Helping Parents Helping Children with Loss – Grieve Alone – A Closer Look

Grieve Alone – A Closer Look

Since the book, “When Children Grieve” is about the well-being of children, let’s start with infants to see if the idea of grieving alone seems true for them.  When infants are in discomfort of any kind, what is the very first thing they do?  They cry out for help.  They do not “keep a stiff upper lip.”  They communicate at the top of their lungs that they are in need of some assistance.  Loving parents respond to the call for help and try to deliver it.  Built into the parents’ response is the idea that the infant is indeed not alone.

Imagine then, those same children, once they reach age five or six, being told “If you’re going to cry, go to your room.’  In other words, grieve alone.  Or stronger comments, such as “Knock off that crying, or I’ll give you a reason to cry.”

You can understand what this might do to children’s sense of trust: to be told, when they are having a normal and natural emotional reaction to a life event, that it is not okay to have that feeling, Don’t feel bad, and if you insist on having that feeling, by gosh, we don’t want to see it, so go to your room and grieve alone.

Creating safety for children to express their entire range of emotions

We are not suggesting that maturing children must return to the state of squalling infant-hood to get the comfort they need.  What we are saying is that it must be safe for children to express the entire range of their emotions.

Naturally, as children grow, there must be a change in how they communicate.  It is the responsibility of the parent to understand and guide that change.  If you, as the parent or guardian have never questioned whether or not “don’t feel bad” and “grieve alone” are valuable concepts, then you might have some difficulty in guiding your children effectively.

Reading this series is a strong indication that you want help.

You can’t really help your kids until you examine your own beliefs.  If reading some of these ideas makes you aware that you have never taken a critical look at what you believe and are therefore passing on to your kids, please be gentle with yourself.  It is not too late.  as you change, your children will reap the benefits.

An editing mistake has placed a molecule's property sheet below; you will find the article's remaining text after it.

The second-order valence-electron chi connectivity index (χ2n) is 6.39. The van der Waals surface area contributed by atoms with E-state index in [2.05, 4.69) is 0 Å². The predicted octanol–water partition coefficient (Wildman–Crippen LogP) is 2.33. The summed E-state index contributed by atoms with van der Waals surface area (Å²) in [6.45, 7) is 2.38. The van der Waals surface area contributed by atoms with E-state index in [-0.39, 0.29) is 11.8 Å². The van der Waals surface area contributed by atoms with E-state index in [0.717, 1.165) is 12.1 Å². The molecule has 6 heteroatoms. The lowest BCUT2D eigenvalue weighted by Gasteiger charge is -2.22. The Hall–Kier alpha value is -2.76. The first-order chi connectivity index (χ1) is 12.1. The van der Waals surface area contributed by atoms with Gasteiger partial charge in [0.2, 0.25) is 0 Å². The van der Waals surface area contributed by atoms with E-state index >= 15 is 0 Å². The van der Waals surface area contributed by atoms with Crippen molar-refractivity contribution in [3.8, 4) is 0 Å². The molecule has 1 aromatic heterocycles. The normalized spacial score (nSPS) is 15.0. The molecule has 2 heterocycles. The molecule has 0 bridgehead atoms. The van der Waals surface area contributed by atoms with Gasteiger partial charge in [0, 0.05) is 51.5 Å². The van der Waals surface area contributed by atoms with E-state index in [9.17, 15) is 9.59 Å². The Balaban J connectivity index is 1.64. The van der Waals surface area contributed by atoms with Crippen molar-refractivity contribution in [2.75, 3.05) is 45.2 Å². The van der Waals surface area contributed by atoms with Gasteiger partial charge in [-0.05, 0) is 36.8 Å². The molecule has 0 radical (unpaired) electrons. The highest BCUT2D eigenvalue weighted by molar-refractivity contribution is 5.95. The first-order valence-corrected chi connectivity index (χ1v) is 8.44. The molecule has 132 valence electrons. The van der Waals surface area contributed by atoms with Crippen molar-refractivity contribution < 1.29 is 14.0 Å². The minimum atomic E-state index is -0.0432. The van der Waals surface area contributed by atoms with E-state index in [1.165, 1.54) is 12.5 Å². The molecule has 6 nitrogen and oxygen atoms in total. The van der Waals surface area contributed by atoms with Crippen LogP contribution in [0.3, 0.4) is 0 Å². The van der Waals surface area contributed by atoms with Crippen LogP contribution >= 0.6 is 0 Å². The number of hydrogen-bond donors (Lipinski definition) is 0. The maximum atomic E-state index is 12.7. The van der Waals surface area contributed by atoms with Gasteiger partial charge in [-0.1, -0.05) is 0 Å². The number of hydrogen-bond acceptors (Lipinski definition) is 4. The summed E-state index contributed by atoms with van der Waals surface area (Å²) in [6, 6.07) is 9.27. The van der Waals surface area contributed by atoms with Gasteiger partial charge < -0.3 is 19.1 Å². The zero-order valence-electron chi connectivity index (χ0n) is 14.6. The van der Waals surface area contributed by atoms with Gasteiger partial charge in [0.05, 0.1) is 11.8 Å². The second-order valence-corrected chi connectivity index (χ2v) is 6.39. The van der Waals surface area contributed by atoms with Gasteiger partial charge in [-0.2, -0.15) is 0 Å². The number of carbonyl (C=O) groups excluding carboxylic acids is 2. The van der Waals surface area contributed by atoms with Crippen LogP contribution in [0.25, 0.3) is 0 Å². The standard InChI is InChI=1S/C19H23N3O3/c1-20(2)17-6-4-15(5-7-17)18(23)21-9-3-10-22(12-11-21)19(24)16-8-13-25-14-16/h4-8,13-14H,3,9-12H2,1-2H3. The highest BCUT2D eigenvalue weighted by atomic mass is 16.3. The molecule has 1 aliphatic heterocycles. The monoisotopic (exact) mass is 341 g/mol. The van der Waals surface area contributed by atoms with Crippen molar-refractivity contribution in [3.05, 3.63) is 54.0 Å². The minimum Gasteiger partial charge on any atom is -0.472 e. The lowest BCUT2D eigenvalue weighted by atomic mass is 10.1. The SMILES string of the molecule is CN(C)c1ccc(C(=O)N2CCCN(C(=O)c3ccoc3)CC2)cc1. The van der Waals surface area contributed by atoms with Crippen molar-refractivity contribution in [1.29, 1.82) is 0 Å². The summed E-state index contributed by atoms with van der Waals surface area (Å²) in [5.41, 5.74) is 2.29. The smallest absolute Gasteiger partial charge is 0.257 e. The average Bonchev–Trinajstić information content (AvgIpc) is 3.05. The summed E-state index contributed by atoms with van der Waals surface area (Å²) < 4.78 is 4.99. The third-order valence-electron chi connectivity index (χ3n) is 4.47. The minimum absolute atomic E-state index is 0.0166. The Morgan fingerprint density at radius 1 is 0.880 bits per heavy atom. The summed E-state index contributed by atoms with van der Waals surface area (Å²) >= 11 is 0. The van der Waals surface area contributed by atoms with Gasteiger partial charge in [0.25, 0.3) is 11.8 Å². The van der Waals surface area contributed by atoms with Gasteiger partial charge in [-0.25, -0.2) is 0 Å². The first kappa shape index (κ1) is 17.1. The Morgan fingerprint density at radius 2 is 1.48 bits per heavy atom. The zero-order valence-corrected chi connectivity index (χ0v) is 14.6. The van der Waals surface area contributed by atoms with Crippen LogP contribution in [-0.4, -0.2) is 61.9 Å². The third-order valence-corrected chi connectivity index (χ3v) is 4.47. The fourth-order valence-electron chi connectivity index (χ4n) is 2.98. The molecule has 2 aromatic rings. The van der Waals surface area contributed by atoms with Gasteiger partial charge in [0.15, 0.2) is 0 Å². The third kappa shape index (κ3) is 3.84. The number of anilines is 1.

Since this chapter in “When Children Grieve”  is about the myth of grieving alone, we now suggest that you consider communicating about what you are learning.  This is an excellent chance for spouses to talk about ideas that they may never have discussed.  If your spouse has died, perhaps this is one of the reasons you are reading the book “When children grieve.”  Please be encouraged to talk with others, with family or friends.  If you perpetuate the myth of grieving alone, both you and your children may suffer.

Recall the story from “Monkey See, Monkey Do”  that of the nine-year-old boy whose dad had died – he would get up from the table and go to his room and close the door – just as he had seen his mother do. If these were singular events, and there were no long-term consequences, we would not spend so much time debunking each of these dangerous myths.  But these aren’t singular events, and there are massive long-term consequences.

Do you think there might be an element of “grieving alone” impacting the divorce rate?

If you guessed yes, we’d have to agree.  How many of you, male or female, have not known how to deal with the emotions of a situation? And slipped off to your room, or to the garage, or to ride around in the car, or to clean up the kitchen, or to putter in the garden?  Are those actions the direct result of a lifelong lesson to grieve alone?  Do these actions lead to a strengthening of the marriage, or to alienation and ultimately to divorce?

And how do those dynamics between spouses affect the children?

Whether the children observe them directly, as with the little boy who saw his mom leave te table and go to her room, or indirectly, as the result of the emotional aftermath felt by each of the parents, the children are affected.  Please don’t delude yourself into thinking that you can hide things from your children.  Even when they cannot identify what is going on, they know something isn’t right.

From the book.  . When Children Grieve written by John W James  and Russell Friedman with Dr. Leslie Landon Matthews

There is help . .

If you are interested in participating in the Renew Your Possibility – As Children Grieve 6 week Study group, sign up here.

This is a complimentary study group that will provide you some incredibly valuable safety tips and tools that you will be able to use for the rest of your life and your children’s lives.  I guarantee it.

Or, if you are not ready to take that step, purchase the book “When Children Grieve here . .

Or download one of the ebooks under the resources page and read up on grief.

Another option is to Schedule a 15 minute complimentary call to share what your experiencing so you can ask me questions.

Just take that first step.  Do something that you have not done before.  It’s ok, that your not ok, yet please don’t stay stuck in grief.  There is light on the other side.

Remember, “The beginning is the most important part of the work.” Plato

Yours in Gratitude and to Renewing Your Possibility. . .

Debbie  Your Grief Recovery Specialist®